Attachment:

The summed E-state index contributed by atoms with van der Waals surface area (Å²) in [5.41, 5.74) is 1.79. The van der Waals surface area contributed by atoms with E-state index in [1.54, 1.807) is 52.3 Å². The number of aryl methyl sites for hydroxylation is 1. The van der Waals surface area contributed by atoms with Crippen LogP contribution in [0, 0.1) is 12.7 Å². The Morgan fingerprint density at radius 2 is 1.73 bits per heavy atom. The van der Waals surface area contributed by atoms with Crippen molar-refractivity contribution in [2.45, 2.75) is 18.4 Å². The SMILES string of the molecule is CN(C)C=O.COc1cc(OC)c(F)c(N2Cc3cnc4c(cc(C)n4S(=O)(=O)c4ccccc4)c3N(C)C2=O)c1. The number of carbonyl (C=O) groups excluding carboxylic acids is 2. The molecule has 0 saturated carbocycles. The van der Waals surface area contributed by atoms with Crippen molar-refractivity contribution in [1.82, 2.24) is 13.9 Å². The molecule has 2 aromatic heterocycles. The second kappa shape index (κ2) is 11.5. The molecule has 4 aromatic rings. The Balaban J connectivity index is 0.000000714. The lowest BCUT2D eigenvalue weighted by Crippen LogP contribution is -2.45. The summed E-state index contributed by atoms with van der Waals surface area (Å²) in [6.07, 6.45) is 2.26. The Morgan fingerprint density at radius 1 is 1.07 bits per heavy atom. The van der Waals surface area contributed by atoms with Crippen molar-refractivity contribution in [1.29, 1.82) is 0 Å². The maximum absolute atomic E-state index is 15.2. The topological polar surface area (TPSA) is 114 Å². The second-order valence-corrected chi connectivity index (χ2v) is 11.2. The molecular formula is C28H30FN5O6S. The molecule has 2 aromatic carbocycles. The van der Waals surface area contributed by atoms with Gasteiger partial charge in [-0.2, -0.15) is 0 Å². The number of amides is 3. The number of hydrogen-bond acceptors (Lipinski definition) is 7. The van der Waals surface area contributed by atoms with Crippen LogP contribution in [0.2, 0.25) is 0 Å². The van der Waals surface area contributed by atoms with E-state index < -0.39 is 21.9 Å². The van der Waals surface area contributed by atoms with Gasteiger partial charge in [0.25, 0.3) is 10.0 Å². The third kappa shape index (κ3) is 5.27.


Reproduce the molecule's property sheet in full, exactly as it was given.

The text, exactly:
The summed E-state index contributed by atoms with van der Waals surface area (Å²) in [5.41, 5.74) is 1.79. The van der Waals surface area contributed by atoms with E-state index in [1.54, 1.807) is 52.3 Å². The number of aryl methyl sites for hydroxylation is 1. The van der Waals surface area contributed by atoms with Crippen LogP contribution in [0, 0.1) is 12.7 Å². The Morgan fingerprint density at radius 2 is 1.73 bits per heavy atom. The van der Waals surface area contributed by atoms with Crippen molar-refractivity contribution in [2.45, 2.75) is 18.4 Å². The SMILES string of the molecule is CN(C)C=O.COc1cc(OC)c(F)c(N2Cc3cnc4c(cc(C)n4S(=O)(=O)c4ccccc4)c3N(C)C2=O)c1. The number of carbonyl (C=O) groups excluding carboxylic acids is 2. The molecule has 0 saturated carbocycles. The van der Waals surface area contributed by atoms with Crippen molar-refractivity contribution in [1.82, 2.24) is 13.9 Å². The molecule has 2 aromatic heterocycles. The second kappa shape index (κ2) is 11.5. The molecule has 4 aromatic rings. The Balaban J connectivity index is 0.000000714. The lowest BCUT2D eigenvalue weighted by Crippen LogP contribution is -2.45. The summed E-state index contributed by atoms with van der Waals surface area (Å²) in [6.07, 6.45) is 2.26. The Morgan fingerprint density at radius 1 is 1.07 bits per heavy atom. The van der Waals surface area contributed by atoms with Crippen molar-refractivity contribution in [1.29, 1.82) is 0 Å². The maximum absolute atomic E-state index is 15.2. The topological polar surface area (TPSA) is 114 Å². The second-order valence-corrected chi connectivity index (χ2v) is 11.2. The molecular formula is C28H30FN5O6S. The molecule has 2 aromatic carbocycles. The van der Waals surface area contributed by atoms with Gasteiger partial charge in [-0.2, -0.15) is 0 Å². The number of amides is 3. The number of hydrogen-bond acceptors (Lipinski definition) is 7. The van der Waals surface area contributed by atoms with Crippen LogP contribution in [0.2, 0.25) is 0 Å². The van der Waals surface area contributed by atoms with E-state index < -0.39 is 21.9 Å². The van der Waals surface area contributed by atoms with Gasteiger partial charge in [0.25, 0.3) is 10.0 Å². The third kappa shape index (κ3) is 5.27.